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Conversational Threads

Tailored shirt sleeve

sewsew | Posted in Fitting on

I have recently discovered David Coffin’s book on “Shirtmaking” and have been devouring all his recommendations for making my husband a shirt.  The book is fabulous with detailed descriptions and photos as well as user friendly.  I must admit it has helped me become obsessed with making a really well fitting shirt. 

After reading about proper fit I had my husband try on multiple dress shirts and found that even the shirts made by a local tailor were not fit properly according to the books guidelines.  I have now followed the books instructions and have successfully fit the shirt with the exception of the sleeve.  I am finding that the sleeve has too much fabric at the bicep area.  I changed the sleeve pattern by altering the sleeve gusset point, but the fabric folds still seem too bulky.  I have taken 3 photos to send as I need advice to get a better fit.  The photos show my test fabric shirt.  The comfort of the sleeve and the fit of the shirt front and back are fine.  I am wondering if I should lower the arm scythe to remove the folds.  Any suggestions are welcome.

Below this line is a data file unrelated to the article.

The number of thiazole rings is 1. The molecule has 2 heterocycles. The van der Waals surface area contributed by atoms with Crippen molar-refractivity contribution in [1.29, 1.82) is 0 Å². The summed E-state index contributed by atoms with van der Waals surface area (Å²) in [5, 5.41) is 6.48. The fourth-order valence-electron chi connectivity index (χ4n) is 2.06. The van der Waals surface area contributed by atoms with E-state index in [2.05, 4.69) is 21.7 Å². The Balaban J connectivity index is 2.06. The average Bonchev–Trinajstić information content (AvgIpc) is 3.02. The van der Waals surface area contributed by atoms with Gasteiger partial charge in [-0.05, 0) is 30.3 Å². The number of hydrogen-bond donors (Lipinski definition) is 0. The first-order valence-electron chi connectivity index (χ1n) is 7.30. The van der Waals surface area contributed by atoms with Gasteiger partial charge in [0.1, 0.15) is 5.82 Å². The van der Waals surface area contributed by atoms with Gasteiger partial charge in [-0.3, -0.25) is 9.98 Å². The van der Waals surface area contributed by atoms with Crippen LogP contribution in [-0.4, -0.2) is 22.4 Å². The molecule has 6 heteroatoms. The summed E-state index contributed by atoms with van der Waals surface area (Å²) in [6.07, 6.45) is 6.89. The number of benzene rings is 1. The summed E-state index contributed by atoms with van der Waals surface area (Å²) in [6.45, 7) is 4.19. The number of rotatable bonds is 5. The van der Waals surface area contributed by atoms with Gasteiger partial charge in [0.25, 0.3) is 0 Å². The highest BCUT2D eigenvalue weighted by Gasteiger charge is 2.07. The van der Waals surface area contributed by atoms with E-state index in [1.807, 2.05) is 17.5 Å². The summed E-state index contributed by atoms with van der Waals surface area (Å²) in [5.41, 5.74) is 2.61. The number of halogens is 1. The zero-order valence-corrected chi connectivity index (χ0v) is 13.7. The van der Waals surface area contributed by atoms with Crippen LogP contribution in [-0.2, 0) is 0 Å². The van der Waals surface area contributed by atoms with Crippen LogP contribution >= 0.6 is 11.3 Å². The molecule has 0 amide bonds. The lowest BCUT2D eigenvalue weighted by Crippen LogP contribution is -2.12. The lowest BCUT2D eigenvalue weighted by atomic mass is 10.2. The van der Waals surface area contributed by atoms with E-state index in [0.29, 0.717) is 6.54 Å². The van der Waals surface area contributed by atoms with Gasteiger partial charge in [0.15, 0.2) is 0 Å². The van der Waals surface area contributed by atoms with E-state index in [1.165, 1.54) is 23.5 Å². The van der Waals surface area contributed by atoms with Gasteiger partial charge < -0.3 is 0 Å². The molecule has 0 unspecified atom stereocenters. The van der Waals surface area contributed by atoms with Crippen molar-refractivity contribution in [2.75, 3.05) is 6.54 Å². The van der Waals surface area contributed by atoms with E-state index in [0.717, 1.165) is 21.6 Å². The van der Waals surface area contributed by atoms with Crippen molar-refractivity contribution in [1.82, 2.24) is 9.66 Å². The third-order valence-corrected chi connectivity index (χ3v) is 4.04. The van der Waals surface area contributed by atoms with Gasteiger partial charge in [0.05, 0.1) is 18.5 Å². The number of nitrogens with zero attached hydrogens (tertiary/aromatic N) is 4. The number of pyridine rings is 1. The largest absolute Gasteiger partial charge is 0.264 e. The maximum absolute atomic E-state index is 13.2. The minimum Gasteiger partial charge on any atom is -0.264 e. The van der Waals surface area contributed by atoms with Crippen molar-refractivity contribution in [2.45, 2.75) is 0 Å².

Replies

  1. mem | | #1

    mmmmmmm I remember reading in a fit book that what works is right. I would shorten the length of the shoulder seam by taking a dart or tuck out as he seems to have sloping shouders and maybe take a tuck down the center of the sleeve as maybe the biceps measurement is just too big . Once I stopped worrying about theory and followed my intuition  I actually got better at fit.  There are proper ways of taking fabric out of seams and out of sleeves and these need to be followed so that you get the alteration without unwanted side effects however just fiddleing while your man stands still will give you the hint as to what needs to be done .

    1. sewsew | | #4

      I will work on it, thanks.

  2. sewpro | | #2

    I agree that you may need to take the shoulder seam up a bit (baste and fit). However, the problem with the sleeve is that it needs to be longer at the cap. In other words, the area from the underarm to the cap is too short. So, you can cut the sleeve down at the underarm. It looks like you can easily lose an inch, possibly more. I can't tell if the armsyce (on the body of the shirt) is too small. Be careful cutting that part down, since when too low, it will make the shirt really uncomfortable- the sleeves feel too tight and they pull when raising the arms. Try taking the sleeve seam in (baste) just enought to make it fit. Try it on and see. Your husband is really patient to let you work so hard to perfect his shirt. What a work of love!- Janet

    1. sewsew | | #3